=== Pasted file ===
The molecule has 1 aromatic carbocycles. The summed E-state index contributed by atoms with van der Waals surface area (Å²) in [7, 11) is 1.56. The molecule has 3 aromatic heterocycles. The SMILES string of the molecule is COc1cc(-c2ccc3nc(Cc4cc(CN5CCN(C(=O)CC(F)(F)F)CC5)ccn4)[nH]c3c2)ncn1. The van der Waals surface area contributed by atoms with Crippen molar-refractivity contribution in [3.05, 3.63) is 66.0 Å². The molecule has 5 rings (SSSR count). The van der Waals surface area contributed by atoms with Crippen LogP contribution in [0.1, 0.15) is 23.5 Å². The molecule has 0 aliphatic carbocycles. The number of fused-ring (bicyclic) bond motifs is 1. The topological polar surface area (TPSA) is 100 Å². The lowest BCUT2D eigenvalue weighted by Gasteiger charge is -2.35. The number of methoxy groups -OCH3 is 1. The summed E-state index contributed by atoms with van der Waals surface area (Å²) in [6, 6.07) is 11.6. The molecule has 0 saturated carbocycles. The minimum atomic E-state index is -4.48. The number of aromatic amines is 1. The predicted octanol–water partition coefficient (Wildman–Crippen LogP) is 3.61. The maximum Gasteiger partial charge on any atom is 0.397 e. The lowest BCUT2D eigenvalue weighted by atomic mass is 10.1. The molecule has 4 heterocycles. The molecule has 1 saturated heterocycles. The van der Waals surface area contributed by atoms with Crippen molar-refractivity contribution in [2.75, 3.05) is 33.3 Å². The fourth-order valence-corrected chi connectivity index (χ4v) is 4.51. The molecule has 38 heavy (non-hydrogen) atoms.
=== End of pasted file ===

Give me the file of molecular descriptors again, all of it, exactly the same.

The molecule has 1 aromatic carbocycles. The summed E-state index contributed by atoms with van der Waals surface area (Å²) in [7, 11) is 1.56. The molecule has 3 aromatic heterocycles. The SMILES string of the molecule is COc1cc(-c2ccc3nc(Cc4cc(CN5CCN(C(=O)CC(F)(F)F)CC5)ccn4)[nH]c3c2)ncn1. The van der Waals surface area contributed by atoms with Crippen molar-refractivity contribution in [3.05, 3.63) is 66.0 Å². The molecule has 5 rings (SSSR count). The van der Waals surface area contributed by atoms with Crippen LogP contribution in [0.1, 0.15) is 23.5 Å². The molecule has 0 aliphatic carbocycles. The number of fused-ring (bicyclic) bond motifs is 1. The topological polar surface area (TPSA) is 100 Å². The lowest BCUT2D eigenvalue weighted by Gasteiger charge is -2.35. The number of methoxy groups -OCH3 is 1. The summed E-state index contributed by atoms with van der Waals surface area (Å²) in [6, 6.07) is 11.6. The molecule has 0 saturated carbocycles. The minimum atomic E-state index is -4.48. The number of aromatic amines is 1. The predicted octanol–water partition coefficient (Wildman–Crippen LogP) is 3.61. The maximum Gasteiger partial charge on any atom is 0.397 e. The lowest BCUT2D eigenvalue weighted by atomic mass is 10.1. The molecule has 4 heterocycles. The molecule has 1 saturated heterocycles. The van der Waals surface area contributed by atoms with Crippen molar-refractivity contribution in [2.75, 3.05) is 33.3 Å². The fourth-order valence-corrected chi connectivity index (χ4v) is 4.51. The molecule has 38 heavy (non-hydrogen) atoms.